Differential contribution of genetic variation in multiple brain nicotinic cholinergic receptors to nicotine dependence: Recent progress and emerging open questions

L. Greenbaum, B. Lerer

Research output: Contribution to journalReview articlepeer-review

Abstract

Nicotine dependence (ND), a major public health challenge, is a complex, multifactorial behavior, in which both genetic and environmental factors have a role. Brain nicotinic acetylcholine receptor (nAChR)-encoding genes are among the most prominent candidate genes studied in the context of ND, because of their biological relevance as binding sites for nicotine. Until recently, most research on the role of nAChRs in ND has focused on two of these genes (encoding the α4- and Β2-subunits) and not much attention has been paid to the possible contribution of the other nine brain nAChR subunit genes (α2-α3, α5-α7, α9-α10, Β3-Β4) to the pathophysiology and genetics of ND. This situation has changed dramatically in the last 2 years during which intensive research had addressed the issue, mainly from the genetics perspective, and has shown the importance of the CHRNA5-CHRNA3-CHRNB4 and CHRNA6-CHRNB3 loci in ND-related phenotypes. In this review, we highlight recent findings regarding the contribution of non-α4/Β2-subunit containing nAChRs to ND, based on several lines of evidence: (1) human genetics studies (including linkage analysis, candidate-gene association studies and whole-genome association studies) of several ND-related phenotypes; (2) differential pharmacological and biochemical properties of receptors containing these subunits; (3) evidence from genetically manipulated mice; and (4) the contribution of nAChR genes to ND-related personality traits and neurocognitive profiles. Combining neurobiological genetic and behavioral perspectives, we suggest that genetic susceptibility to ND is not linked to one or two specific nAChR subtype genes but to several. In particular, the α3, α5-6 and Β3-4 nAChR subunit-encoding genes may play a much more pivotal role in the neurobiology and genetics of ND than was appreciated earlier. At the functional level, variants in these subunit genes (most likely regulatory) may have independent as well as interactive contributions to the ND phenotype spectrum. We address methodological challenges in the field, highlight open questions and suggest possible pathways for future research.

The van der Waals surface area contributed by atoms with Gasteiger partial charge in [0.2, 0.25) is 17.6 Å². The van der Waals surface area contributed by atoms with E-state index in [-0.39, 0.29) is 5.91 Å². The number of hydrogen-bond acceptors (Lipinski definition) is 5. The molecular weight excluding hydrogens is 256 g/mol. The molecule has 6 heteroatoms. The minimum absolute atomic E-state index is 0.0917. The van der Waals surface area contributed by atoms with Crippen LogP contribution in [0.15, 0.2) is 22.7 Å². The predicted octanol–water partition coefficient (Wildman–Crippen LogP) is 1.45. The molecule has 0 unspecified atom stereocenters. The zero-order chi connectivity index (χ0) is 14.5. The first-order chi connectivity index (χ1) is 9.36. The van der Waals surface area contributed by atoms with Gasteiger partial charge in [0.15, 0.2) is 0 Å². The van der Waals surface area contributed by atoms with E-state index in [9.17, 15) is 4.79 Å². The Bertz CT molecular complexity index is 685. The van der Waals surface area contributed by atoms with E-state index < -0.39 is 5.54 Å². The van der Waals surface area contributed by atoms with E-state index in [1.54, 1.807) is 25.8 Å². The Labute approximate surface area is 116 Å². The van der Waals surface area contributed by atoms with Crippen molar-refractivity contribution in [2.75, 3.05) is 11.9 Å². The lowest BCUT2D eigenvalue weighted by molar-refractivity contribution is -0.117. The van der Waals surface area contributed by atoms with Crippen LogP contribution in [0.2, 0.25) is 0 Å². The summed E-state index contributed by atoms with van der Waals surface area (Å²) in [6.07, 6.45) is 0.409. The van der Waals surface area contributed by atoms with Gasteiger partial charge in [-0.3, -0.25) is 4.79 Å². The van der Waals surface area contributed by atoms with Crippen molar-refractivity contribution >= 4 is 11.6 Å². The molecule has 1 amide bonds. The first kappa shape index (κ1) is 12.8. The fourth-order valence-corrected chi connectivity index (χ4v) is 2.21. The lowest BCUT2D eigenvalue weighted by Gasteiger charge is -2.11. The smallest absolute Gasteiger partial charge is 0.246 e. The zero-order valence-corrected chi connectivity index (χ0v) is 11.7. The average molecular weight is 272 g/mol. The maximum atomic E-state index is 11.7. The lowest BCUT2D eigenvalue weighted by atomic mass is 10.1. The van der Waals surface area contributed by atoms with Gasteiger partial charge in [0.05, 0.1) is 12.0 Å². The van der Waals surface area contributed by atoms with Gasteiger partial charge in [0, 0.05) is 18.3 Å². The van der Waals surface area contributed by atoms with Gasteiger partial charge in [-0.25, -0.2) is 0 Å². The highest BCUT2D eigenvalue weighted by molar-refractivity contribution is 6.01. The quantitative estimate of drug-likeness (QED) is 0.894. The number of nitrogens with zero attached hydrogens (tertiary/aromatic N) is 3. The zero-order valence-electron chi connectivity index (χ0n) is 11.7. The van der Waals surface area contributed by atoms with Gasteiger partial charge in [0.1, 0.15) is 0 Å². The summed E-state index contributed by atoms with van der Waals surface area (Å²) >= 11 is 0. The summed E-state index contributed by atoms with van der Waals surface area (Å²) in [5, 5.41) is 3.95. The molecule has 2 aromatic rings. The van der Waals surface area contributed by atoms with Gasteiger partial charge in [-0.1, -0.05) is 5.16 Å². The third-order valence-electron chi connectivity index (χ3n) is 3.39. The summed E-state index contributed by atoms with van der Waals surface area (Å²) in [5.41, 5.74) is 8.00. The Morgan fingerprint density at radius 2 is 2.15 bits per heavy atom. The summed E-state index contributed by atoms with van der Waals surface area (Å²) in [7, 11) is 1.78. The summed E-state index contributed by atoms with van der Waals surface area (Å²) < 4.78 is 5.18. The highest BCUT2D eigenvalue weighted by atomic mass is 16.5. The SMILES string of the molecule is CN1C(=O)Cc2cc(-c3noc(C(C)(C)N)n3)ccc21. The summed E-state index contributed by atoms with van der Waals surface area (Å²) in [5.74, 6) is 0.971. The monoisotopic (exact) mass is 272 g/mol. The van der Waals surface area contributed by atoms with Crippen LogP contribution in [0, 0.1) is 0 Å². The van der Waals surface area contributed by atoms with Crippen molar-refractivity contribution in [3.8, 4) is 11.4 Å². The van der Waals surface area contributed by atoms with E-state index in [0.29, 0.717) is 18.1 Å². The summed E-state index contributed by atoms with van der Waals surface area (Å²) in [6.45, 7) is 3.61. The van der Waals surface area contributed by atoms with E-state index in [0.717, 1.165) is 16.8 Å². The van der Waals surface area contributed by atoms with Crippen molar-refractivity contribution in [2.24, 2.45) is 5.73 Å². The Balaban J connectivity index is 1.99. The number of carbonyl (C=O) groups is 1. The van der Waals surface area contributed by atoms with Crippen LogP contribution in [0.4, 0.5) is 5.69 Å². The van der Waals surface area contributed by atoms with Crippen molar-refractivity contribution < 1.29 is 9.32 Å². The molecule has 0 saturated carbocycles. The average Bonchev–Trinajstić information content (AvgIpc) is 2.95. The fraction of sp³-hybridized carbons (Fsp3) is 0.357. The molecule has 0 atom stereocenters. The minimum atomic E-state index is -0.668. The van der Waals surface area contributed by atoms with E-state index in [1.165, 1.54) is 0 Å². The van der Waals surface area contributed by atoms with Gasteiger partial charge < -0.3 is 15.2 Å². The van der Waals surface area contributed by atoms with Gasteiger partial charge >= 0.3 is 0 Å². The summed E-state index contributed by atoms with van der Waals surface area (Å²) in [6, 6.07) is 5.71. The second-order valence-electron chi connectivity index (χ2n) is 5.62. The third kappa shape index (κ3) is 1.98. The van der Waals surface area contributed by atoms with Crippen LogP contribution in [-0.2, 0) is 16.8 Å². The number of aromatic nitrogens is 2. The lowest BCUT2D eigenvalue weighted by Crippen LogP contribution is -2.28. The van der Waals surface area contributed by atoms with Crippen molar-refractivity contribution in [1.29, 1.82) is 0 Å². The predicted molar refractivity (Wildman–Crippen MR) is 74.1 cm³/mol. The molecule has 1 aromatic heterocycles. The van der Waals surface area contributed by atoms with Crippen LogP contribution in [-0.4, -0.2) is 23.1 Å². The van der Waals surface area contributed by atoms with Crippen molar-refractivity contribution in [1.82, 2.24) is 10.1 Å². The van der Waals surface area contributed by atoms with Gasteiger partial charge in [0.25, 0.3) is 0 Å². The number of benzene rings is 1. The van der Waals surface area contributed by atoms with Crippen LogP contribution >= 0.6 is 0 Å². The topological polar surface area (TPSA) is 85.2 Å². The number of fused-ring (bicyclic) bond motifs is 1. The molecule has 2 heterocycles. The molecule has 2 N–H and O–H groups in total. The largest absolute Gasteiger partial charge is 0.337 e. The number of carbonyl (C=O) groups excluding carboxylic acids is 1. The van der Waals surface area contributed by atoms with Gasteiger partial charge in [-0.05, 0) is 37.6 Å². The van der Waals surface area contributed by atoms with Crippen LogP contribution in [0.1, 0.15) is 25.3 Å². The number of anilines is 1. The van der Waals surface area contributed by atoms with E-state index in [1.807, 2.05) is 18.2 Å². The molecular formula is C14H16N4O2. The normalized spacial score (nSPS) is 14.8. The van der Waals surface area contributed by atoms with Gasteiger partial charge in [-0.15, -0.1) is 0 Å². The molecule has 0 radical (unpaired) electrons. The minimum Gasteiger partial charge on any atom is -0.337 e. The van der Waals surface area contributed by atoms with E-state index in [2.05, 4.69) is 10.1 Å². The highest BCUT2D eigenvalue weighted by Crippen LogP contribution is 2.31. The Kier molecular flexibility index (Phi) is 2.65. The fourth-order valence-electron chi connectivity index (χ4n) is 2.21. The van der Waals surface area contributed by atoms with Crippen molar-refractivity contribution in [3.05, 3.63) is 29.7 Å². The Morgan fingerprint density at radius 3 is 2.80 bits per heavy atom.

Original languageEnglish
Pages (from-to)912-945
Number of pages34
JournalMolecular Psychiatry
Volume14
Issue number10
DOIs
StatePublished - 2009
Externally publishedYes

Keywords

  • Addiction
  • Cigarettes
  • Nicotine dependence
  • Nicotinic cholinergic receptor genes
  • Smoking
  • Tobacco

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